Bill Gates’ straight talk on solar subsidies was refreshing and spot on. Courtesy of the Wall Street Journal and from an interview in Wired magazine.
[Chris] Anderson: When you look at the big picture [for the future of energy], where should we be focusing besides nuclear? On massive solar plants in the desert? On middle-size stuff for office roofs? Or is there a reinvention that could be done right in the home?
Gates: If you’re going for cuteness, the stuff in the home is the place to go. It’s really kind of cool to have solar panels on your roof. But if you’re really interested in the energy problem, it’s those big things in the desert. . . .
I think people deeply underestimate what a huge problem this day-night issue is if you’re trying to design an energy system involving solar technology that’s more than just a hobby. You know, the sun shines during the day, and people turn their air conditioners on during the day, so you can catch some of that peaking load, particularly if you get enough subsidies. It’s cute, you know, it’s nice. But the economics are so, so far from making sense. And yet that’s where subsidies are going now. We’re putting 90 percent of the subsidies in deployment—this is true in Europe and the United States—not in R&D. And so unfortunately you get technologies that, no matter how much of them you buy, there’s no path to being economical. You need fundamental breakthroughs, which come more out of basic research. . . .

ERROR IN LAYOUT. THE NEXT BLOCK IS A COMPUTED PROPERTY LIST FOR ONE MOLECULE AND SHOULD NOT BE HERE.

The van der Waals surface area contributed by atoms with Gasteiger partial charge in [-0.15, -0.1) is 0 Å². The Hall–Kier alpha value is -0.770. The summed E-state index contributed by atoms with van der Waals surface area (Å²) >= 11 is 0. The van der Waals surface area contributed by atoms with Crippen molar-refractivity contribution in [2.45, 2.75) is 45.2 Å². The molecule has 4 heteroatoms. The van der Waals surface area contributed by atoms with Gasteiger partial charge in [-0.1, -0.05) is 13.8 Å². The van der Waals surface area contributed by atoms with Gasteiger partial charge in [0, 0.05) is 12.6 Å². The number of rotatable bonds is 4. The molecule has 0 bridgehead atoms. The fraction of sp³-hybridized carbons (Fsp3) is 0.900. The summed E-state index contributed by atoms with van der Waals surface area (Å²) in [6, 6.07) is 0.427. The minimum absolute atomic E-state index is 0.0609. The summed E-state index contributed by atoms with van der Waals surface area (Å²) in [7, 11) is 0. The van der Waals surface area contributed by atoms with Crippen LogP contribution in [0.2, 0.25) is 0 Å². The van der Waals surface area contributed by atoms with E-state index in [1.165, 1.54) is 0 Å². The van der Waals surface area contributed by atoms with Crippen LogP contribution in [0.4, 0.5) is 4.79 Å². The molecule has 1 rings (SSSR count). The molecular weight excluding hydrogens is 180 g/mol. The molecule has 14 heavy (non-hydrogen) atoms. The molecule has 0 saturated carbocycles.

Anderson: So suffice to say we will find no solar cells on the roof of the Gates residence?
Gates: Oh, we like to be cute like everyone. For rich people, this is OK. Rich people can do whatever they want.